Kerry Parkins, director of key audience marketing: â€œAdvertisers themselves are trying to get a handle on how to monetize in this space. In general, itâ€™s not a great advertising play.â€ Theyâ€™re working with advertisers to expand presence beyond the standard â€œbuild a profile for the Tom Hanks character in The DaVinci Codeâ€ but are concerned about it will play. â€œYou can create community around (a) product â€¦ but itâ€™s a different advertising model. We really want to let the community grow first and be very vibrant before we introduce a degree of commercialism.â€
John McKinley, president of digital services and CTO: â€œWe have a chance to grow our namespace. We actually had year-over-year growth on our own metric â€¦ about 9.3 percent groth of AIM. We think this is still a movable feast here where we can participate.â€ He added, â€œNobody else is in the market with a product this disruptive.â€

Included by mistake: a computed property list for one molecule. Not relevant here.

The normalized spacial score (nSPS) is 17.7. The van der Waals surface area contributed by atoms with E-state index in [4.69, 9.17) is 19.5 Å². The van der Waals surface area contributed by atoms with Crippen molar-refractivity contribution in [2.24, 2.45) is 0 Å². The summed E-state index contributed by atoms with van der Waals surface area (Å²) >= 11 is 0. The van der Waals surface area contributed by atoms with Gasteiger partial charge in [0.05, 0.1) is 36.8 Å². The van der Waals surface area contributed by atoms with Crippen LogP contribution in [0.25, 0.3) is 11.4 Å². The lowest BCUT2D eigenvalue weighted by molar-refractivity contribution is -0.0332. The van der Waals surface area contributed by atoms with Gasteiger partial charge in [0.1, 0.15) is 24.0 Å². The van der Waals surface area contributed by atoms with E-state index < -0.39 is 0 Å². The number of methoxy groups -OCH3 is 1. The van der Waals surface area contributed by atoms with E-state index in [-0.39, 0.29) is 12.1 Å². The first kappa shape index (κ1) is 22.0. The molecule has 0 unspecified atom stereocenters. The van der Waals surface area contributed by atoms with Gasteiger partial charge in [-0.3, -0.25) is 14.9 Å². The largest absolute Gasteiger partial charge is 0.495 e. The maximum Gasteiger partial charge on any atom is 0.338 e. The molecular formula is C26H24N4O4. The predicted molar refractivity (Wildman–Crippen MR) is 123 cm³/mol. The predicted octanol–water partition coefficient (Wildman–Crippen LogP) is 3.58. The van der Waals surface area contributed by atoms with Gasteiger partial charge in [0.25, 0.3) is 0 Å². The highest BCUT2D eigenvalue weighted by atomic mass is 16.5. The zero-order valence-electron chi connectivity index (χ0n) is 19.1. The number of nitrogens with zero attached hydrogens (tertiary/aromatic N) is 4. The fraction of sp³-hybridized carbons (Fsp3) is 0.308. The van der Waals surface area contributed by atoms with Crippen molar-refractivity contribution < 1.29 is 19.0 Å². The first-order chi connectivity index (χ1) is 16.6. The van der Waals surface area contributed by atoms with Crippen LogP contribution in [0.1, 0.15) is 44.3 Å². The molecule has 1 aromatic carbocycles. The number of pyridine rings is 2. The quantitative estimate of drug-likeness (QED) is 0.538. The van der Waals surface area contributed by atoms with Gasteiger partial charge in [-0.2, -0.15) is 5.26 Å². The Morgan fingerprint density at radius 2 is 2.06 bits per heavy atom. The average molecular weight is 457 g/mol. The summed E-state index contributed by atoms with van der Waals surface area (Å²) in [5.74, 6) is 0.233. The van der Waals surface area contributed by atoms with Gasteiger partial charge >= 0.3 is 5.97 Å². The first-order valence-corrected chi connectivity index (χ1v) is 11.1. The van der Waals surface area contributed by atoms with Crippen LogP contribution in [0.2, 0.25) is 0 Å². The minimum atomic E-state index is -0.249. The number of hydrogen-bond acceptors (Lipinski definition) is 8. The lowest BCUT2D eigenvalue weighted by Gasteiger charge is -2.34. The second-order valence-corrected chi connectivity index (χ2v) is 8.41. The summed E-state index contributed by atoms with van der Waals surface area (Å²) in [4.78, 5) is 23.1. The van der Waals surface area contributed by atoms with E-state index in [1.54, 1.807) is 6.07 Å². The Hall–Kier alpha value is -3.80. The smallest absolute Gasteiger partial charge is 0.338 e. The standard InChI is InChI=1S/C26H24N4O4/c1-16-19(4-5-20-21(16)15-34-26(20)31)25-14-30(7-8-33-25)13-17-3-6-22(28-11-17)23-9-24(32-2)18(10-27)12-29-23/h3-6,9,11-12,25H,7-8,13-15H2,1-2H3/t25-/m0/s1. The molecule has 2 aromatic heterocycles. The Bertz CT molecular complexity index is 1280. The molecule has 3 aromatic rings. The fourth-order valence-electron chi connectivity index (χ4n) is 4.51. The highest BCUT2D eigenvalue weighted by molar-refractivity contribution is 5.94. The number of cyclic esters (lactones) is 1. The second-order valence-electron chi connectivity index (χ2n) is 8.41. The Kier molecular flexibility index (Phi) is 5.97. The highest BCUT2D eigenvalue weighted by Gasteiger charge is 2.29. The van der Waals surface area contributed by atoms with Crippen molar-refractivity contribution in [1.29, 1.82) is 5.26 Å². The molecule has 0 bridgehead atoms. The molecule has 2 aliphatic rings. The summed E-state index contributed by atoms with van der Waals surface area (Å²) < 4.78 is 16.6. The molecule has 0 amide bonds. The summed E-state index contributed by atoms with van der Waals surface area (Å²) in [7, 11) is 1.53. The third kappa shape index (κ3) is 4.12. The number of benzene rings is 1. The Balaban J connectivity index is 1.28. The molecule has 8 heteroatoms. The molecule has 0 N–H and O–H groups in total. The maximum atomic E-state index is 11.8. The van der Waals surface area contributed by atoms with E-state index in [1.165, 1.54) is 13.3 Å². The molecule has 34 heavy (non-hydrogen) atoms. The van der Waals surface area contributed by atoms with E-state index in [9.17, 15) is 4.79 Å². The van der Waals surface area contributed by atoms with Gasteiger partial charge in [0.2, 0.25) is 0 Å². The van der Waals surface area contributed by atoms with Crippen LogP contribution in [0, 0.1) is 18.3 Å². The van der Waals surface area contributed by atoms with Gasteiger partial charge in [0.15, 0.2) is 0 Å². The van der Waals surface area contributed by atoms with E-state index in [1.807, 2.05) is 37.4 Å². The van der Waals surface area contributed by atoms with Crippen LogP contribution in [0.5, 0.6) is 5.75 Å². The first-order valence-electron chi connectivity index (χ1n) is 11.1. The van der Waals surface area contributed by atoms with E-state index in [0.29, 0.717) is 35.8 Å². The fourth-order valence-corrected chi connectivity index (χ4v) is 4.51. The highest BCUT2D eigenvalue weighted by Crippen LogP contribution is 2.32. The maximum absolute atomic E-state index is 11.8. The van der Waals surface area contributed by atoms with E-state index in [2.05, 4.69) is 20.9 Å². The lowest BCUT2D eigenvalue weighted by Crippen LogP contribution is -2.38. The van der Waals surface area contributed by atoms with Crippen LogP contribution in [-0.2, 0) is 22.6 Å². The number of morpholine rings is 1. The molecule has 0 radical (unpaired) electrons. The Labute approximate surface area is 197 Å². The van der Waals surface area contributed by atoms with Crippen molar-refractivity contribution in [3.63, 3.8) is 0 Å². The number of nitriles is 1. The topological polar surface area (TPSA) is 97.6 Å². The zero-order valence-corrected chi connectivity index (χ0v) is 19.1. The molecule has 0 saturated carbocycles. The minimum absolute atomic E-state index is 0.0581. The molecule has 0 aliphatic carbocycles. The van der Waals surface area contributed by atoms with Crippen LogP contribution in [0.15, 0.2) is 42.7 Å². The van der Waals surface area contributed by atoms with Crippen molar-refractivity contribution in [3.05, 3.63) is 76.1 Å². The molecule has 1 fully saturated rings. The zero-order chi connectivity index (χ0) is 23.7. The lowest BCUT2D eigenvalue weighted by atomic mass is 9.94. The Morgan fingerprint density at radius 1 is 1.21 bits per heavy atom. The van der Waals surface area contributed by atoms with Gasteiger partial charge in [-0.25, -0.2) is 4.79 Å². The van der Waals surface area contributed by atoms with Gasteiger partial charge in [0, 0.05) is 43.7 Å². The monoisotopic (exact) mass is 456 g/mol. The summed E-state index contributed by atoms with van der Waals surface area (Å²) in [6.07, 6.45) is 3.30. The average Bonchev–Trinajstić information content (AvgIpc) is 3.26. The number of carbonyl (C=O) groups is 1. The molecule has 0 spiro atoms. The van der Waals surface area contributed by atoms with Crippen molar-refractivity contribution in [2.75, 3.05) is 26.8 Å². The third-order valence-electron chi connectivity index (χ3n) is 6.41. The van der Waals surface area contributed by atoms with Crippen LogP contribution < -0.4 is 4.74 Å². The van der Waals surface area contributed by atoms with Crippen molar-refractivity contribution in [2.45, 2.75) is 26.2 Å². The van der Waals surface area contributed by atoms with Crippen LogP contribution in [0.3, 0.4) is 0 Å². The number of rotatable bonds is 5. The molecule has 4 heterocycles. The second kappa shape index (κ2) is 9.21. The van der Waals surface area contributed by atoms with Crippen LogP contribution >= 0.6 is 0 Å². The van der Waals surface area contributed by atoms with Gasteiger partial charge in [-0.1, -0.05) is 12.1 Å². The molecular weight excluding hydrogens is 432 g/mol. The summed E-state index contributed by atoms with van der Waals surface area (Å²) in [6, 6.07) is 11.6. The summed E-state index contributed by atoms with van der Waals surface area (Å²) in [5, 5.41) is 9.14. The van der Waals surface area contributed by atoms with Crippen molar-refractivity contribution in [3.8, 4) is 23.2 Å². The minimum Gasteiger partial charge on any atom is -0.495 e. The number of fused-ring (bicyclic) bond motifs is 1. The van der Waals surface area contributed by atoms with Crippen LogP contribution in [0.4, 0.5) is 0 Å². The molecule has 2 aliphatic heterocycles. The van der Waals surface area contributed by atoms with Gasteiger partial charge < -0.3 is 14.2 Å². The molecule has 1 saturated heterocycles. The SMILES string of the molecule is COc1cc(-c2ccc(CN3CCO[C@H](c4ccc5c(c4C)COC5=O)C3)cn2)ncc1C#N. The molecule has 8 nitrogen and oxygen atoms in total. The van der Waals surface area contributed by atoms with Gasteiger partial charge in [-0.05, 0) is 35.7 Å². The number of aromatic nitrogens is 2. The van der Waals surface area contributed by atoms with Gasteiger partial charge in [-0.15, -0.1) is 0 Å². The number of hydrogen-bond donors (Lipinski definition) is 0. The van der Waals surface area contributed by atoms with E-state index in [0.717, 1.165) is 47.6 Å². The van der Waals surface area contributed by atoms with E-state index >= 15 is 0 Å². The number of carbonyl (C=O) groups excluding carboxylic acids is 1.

AOL clearly has a broad vision of how to monetize this space.Â It’s pure Voice 2.0. Greg Sterling speculates further, noting that AOL could easily repurpose these two assets to serve small businesses.Â
This announcement is more interesting as a marker for where AOL will go, than as a revolution in the making.Â Three things are missing:
- APIs, so that developers can plug into the AIM Pages platform.
- A strong tie-in between AIM Pages and AIM Phoneline.Â At this point, despite the vision being delivered by AOL, they appear to be disjoint products.
- More functional telephony APIs than AOL has delivered.Â Like Skype, and so many other softphone vendors out there, the basics are still not all there.Â Call transfer, for instance, is absent from every major IM/Talk product on the market.
They deserve applause for the breadth, and depth of their vision, and the early signs that they’re executing on it are very encouraging.